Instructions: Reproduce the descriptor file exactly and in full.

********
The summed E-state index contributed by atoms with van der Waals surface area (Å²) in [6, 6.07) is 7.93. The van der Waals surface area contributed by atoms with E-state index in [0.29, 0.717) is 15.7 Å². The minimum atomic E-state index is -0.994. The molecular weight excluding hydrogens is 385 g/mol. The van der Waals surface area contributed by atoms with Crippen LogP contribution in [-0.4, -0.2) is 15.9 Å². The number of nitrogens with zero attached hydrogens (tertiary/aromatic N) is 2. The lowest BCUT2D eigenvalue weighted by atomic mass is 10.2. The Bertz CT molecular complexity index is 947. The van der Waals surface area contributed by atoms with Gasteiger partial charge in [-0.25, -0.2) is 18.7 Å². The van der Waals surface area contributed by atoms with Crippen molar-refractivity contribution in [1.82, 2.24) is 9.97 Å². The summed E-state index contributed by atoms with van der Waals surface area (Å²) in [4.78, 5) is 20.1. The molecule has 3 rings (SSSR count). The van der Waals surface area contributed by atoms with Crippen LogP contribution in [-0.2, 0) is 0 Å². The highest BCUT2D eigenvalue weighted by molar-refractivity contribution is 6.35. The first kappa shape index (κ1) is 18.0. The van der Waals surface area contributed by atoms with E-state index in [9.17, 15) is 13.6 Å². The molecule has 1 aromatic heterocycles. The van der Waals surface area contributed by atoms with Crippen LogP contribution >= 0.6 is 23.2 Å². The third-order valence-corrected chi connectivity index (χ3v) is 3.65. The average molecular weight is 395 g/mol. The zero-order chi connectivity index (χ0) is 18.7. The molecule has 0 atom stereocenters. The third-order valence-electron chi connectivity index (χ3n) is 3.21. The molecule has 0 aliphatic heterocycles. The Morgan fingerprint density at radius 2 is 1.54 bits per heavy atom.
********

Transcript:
The summed E-state index contributed by atoms with van der Waals surface area (Å²) in [6, 6.07) is 7.93. The van der Waals surface area contributed by atoms with E-state index in [0.29, 0.717) is 15.7 Å². The minimum atomic E-state index is -0.994. The molecular weight excluding hydrogens is 385 g/mol. The van der Waals surface area contributed by atoms with Crippen LogP contribution in [-0.4, -0.2) is 15.9 Å². The number of nitrogens with zero attached hydrogens (tertiary/aromatic N) is 2. The lowest BCUT2D eigenvalue weighted by atomic mass is 10.2. The Bertz CT molecular complexity index is 947. The van der Waals surface area contributed by atoms with Gasteiger partial charge in [-0.25, -0.2) is 18.7 Å². The van der Waals surface area contributed by atoms with Crippen molar-refractivity contribution in [1.82, 2.24) is 9.97 Å². The summed E-state index contributed by atoms with van der Waals surface area (Å²) in [4.78, 5) is 20.1. The molecule has 3 rings (SSSR count). The van der Waals surface area contributed by atoms with Crippen LogP contribution in [-0.2, 0) is 0 Å². The highest BCUT2D eigenvalue weighted by molar-refractivity contribution is 6.35. The first kappa shape index (κ1) is 18.0. The van der Waals surface area contributed by atoms with E-state index in [9.17, 15) is 13.6 Å². The molecule has 1 aromatic heterocycles. The van der Waals surface area contributed by atoms with Crippen LogP contribution >= 0.6 is 23.2 Å². The third-order valence-corrected chi connectivity index (χ3v) is 3.65. The average molecular weight is 395 g/mol. The zero-order chi connectivity index (χ0) is 18.7. The molecule has 0 atom stereocenters. The third-order valence-electron chi connectivity index (χ3n) is 3.21. The molecule has 0 aliphatic heterocycles. The Morgan fingerprint density at radius 2 is 1.54 bits per heavy atom.